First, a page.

Bal said she was happy when she was hired by the Oh Sweet salon near Seattle in August 2021.

But she quickly discovered that before she could provide services to clients and earn more, she had to undergo training on topics such as sugar to remove unwanted hair and eyelash and eyebrow maintenance.

But, she said, the salon owner was slow to schedule the trainings, which were sometimes postponed or canceled. They were also not informative; Bal described them as “introductory level”. While waiting to complete training, Bal worked at the front desk, which paid less.

When she stepped down in October 2021, Bal was billed $1,900 for the instruction she received. “She was charging me for training for services that I was already authorized for,” Bal said.

Karina Villalta, who runs Oh Sweet LLC, filed a lawsuit in small claims court to recover the money. Court records provided by Bal show the case was dismissed in September by a judge who ruled that Bal had not completed the promised training and owed nothing. Villalta declined requests for comment.

In comments to the CFPB, National Nurses United said it carried out a survey which found that agreements are “increasingly pervasive in the healthcare sector”, with new nurses often affected.

The survey found that 589 of the 1,698 nurses surveyed were required to attend training programs and that 326 of them were required to pay employers if they left before a certain time.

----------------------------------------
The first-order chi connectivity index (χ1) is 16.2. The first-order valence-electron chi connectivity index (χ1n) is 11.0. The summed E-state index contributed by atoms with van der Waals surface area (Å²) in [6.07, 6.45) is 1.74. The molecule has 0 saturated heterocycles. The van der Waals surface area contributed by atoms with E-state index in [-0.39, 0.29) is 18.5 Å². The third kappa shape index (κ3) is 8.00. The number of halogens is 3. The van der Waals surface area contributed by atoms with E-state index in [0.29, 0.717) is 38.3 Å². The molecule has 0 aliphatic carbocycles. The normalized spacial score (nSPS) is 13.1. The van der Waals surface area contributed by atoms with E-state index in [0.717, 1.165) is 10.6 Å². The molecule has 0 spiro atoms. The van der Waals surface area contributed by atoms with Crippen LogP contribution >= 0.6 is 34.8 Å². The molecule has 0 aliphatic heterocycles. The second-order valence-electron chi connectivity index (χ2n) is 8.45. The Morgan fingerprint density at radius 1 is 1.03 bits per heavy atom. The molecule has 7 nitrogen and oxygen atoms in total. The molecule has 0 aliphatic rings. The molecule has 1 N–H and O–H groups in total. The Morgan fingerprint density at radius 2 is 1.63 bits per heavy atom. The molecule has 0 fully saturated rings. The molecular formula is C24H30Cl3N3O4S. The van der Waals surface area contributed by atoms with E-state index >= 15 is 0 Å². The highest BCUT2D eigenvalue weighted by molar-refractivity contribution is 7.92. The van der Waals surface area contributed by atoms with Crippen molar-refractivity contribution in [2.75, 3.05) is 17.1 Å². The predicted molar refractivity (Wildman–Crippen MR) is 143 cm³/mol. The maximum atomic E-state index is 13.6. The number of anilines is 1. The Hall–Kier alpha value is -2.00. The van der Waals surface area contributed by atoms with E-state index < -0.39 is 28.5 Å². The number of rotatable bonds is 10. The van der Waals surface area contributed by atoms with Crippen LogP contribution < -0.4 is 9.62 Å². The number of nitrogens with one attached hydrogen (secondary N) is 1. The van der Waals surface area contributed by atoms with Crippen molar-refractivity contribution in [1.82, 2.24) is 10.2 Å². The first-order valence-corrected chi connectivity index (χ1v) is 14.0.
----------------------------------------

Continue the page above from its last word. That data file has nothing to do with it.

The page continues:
Many nurses said they were not told about the training reimbursement requirement before starting work and that classroom instruction often repeated what they had learned in school.

The International Brotherhood of Teamsters said in comments that training reimbursement claims were “particularly egregious” in commercial trucking. They said companies like CRST and CR England train people for a commercial driver’s license but charge over $6,000 if they leave the company before a certain time. Neither company responded to a request for comment.

The American Trucking Associations maintains that the license is transferable from employer to employer and required by the government. He urged the CFPB not to classify it as an employer debt.

Steve Viscelli, a sociologist at the University of Pennsylvania who spent six months training and then driving a truck, said the question deserves consideration.

“Whenever we have training contracts for low-skilled workers, we should ask ourselves why,” he said. “If you have a good job, you don’t need a training contract. People will want to stay.”

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Reporting by Diane Bartz; Editing by Chris Sanders and Lisa Shumaker

Our standards: The Thomson Reuters Trust Principles.

Diane Bartz

Thomson Reuters

Focused on US antitrust as well as corporate regulation and law, with experience covering the war in Bosnia, elections in Mexico and Nicaragua, as well as stories from Brazil, Chile, Cuba, from El Salvador, Nigeria and Peru.